Journal of John Griffin

The printed Journal of John Griffith

Fell Christy blue plaque

Plaque in Broomfield Road, Chelmsford

Portrait of Frank Christy

Frank Christy of Chelmsford

Portrait of Eric Baker

Study of Eric Baker

All of this was fitted into extensive travelling as an itinerant minister far beyond Essex. With a testimonial certificate from Monthly Meeting in his pocket, in 1751 - a year after arriving - he visited meetings in Worcester, Bristol, and Wales; then in 1757 he visited meetings in Kent and Sussex. This was followed in 1760 with a visit to Ireland, and later in the same year to Somerset, Dorset and Cornwall.

Then in 1765, with a certificate addressed 'To Friends in America', and attesting to the immense contribution that he had made to Mid-Essex Quakers, he set off for an extended visit, returning in 1767.

John Griffith died in June 1776. In a lasting tribute to him, Quakers arranged for his journal to be printed in 1779, with a testimony to his life written by Mid-Essex Quakers as a frontpiece. The Mid-Essex Quaker library has copies of this printed journal in its collection.

Richard Shoobridge

Records show that between 1771 and 1787 no fewer than thirty-seven Mid-Essex Quakers were regretfully 'disowned' after strenuous efforts to persuade them to mend their ways had failed. One of these was Richard Shoobridge, a cabinet maker by trade, who had come to Chelmsford in 1771 from Coggeshall Meeting. Richard had a passion for bell ringing. By 1770 the Chelmsford Parish Church of St Mary (later to become Chelmsford Cathedral) was in need of new bells, and a public subscription was opened to raise funds. When, in 1777, the new peal of eight bells was installed, one of them was inscribed with the names of three benefactors, one of which was 'R SHOOBRIDGE'.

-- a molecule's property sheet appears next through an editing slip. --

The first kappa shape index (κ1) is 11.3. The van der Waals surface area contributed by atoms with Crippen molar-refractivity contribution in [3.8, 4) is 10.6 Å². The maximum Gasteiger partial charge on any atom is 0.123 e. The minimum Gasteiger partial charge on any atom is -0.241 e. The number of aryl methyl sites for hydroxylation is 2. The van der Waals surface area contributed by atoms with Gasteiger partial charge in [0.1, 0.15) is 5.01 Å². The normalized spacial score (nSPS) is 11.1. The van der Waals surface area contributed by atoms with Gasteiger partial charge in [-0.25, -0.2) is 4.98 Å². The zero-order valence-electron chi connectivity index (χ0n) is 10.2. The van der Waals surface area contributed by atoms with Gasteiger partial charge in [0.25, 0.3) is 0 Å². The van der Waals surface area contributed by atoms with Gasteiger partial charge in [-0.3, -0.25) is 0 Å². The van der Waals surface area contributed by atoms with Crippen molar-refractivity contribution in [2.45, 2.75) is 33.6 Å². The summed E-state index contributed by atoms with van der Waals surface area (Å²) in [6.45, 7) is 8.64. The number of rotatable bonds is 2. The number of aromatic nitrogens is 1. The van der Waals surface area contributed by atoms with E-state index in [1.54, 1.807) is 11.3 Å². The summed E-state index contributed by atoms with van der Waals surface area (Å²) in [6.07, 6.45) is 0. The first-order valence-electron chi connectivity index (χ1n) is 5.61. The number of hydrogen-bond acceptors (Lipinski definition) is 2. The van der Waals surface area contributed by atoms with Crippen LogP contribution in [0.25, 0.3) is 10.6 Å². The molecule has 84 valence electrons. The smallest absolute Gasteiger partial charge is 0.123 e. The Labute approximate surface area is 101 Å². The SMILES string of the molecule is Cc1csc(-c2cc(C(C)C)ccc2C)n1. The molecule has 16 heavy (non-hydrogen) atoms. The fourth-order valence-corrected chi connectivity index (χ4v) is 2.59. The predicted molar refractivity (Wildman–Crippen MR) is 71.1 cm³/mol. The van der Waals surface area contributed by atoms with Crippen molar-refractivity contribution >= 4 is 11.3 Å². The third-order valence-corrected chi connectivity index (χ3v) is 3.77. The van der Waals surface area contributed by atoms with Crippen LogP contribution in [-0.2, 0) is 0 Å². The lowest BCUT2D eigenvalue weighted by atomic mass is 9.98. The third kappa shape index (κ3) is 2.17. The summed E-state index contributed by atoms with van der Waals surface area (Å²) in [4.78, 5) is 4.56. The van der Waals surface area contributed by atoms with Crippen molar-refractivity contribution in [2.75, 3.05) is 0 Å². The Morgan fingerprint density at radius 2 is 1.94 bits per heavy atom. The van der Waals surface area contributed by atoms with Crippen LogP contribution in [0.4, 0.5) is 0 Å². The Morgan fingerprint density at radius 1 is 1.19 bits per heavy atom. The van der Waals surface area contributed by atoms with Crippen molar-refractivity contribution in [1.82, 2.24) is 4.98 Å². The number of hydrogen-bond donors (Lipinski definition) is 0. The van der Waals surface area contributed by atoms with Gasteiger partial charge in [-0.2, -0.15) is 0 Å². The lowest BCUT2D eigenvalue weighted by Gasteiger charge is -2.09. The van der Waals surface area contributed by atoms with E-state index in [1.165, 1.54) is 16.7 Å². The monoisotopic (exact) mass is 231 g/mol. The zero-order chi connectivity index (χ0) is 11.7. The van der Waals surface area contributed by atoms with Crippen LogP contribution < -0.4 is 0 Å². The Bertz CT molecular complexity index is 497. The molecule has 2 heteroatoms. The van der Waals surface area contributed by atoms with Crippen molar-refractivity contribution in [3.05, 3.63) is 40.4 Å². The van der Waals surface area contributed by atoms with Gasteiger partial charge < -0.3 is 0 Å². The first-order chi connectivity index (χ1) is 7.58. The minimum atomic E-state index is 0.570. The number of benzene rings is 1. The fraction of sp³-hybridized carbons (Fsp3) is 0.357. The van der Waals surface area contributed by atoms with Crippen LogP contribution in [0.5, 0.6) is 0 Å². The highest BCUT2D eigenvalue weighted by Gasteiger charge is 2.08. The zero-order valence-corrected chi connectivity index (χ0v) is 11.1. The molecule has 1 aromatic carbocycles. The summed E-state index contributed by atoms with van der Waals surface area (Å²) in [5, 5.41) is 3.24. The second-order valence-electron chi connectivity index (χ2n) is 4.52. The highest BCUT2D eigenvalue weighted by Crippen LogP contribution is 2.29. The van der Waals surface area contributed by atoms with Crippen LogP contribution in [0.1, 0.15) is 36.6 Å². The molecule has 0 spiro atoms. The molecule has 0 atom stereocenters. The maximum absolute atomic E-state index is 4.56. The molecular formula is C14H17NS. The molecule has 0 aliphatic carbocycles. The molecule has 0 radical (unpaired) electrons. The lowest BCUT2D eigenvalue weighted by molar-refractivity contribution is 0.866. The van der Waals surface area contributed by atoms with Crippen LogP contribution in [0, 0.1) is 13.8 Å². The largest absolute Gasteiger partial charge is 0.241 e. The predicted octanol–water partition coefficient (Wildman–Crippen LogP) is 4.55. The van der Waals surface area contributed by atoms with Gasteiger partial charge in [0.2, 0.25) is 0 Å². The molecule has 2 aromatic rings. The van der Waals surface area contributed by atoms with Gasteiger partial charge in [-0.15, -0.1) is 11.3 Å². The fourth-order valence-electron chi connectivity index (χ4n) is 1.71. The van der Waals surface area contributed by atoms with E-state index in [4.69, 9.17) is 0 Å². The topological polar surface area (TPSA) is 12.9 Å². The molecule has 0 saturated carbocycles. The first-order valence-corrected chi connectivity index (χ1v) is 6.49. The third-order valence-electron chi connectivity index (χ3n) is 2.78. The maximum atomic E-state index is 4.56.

Richard was disowned by Mid-Essex Quakers in 1778, not only for absenting himself from meetings, frequenting alehouses, and contributing to the hire of substitutes to serve in the militia, but also for taking part 'in the vain Diversion of Ringing Bells in the parish Worship House at Chelmsford', a practice which he refused to abandon.

The Christy Family

The Chelmsford foundry firm of Christy was originally founded by Fell Christy (1835-1918) in partnership with his father James Christy, a Chelmsford brickmaker, in 1858 at the corner of Kings Road and Broomfield Road. Originally millwrights, the company expanded and by 1897 had become Christy & Norris, manufacturing machinery for the food and agricultural industries. There are streets in Moulsham which still have road covers cast by Christy & Norris, and a road at the bottom of First Avenue is named after Fell Christy.